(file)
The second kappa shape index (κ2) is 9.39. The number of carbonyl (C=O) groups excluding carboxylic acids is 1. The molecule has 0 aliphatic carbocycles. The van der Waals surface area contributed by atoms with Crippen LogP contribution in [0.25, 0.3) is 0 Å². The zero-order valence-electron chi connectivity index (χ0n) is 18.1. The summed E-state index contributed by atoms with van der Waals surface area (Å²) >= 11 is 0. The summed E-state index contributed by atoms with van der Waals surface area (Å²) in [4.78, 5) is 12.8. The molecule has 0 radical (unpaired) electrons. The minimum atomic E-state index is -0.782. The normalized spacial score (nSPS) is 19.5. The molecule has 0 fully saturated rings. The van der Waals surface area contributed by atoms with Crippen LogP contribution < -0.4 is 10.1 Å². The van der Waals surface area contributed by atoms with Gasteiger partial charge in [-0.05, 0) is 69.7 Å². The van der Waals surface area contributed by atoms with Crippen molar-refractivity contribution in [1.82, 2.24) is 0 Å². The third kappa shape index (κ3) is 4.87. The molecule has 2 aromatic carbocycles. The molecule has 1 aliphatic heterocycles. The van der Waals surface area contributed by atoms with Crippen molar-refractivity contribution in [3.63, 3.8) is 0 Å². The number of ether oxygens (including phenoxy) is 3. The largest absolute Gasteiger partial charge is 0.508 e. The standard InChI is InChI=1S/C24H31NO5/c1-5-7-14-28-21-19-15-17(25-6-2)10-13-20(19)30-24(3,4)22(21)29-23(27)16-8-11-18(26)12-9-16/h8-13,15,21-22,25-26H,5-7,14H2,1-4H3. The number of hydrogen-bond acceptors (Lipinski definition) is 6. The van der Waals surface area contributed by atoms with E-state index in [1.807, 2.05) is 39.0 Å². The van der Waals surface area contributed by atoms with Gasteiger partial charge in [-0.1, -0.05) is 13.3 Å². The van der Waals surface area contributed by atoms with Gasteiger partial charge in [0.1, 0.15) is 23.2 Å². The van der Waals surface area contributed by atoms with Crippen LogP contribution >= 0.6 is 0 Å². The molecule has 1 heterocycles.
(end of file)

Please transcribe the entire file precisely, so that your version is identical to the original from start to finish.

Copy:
The second kappa shape index (κ2) is 9.39. The number of carbonyl (C=O) groups excluding carboxylic acids is 1. The molecule has 0 aliphatic carbocycles. The van der Waals surface area contributed by atoms with Crippen LogP contribution in [0.25, 0.3) is 0 Å². The zero-order valence-electron chi connectivity index (χ0n) is 18.1. The summed E-state index contributed by atoms with van der Waals surface area (Å²) >= 11 is 0. The summed E-state index contributed by atoms with van der Waals surface area (Å²) in [4.78, 5) is 12.8. The molecule has 0 radical (unpaired) electrons. The minimum atomic E-state index is -0.782. The normalized spacial score (nSPS) is 19.5. The molecule has 0 fully saturated rings. The van der Waals surface area contributed by atoms with Crippen LogP contribution < -0.4 is 10.1 Å². The van der Waals surface area contributed by atoms with Gasteiger partial charge in [-0.05, 0) is 69.7 Å². The van der Waals surface area contributed by atoms with Crippen molar-refractivity contribution in [1.82, 2.24) is 0 Å². The third kappa shape index (κ3) is 4.87. The molecule has 2 aromatic carbocycles. The molecule has 1 aliphatic heterocycles. The van der Waals surface area contributed by atoms with Crippen molar-refractivity contribution in [3.63, 3.8) is 0 Å². The number of ether oxygens (including phenoxy) is 3. The largest absolute Gasteiger partial charge is 0.508 e. The standard InChI is InChI=1S/C24H31NO5/c1-5-7-14-28-21-19-15-17(25-6-2)10-13-20(19)30-24(3,4)22(21)29-23(27)16-8-11-18(26)12-9-16/h8-13,15,21-22,25-26H,5-7,14H2,1-4H3. The number of hydrogen-bond acceptors (Lipinski definition) is 6. The van der Waals surface area contributed by atoms with E-state index in [1.807, 2.05) is 39.0 Å². The van der Waals surface area contributed by atoms with Gasteiger partial charge in [-0.1, -0.05) is 13.3 Å². The van der Waals surface area contributed by atoms with Gasteiger partial charge in [0.1, 0.15) is 23.2 Å². The van der Waals surface area contributed by atoms with Crippen LogP contribution >= 0.6 is 0 Å². The molecule has 1 heterocycles.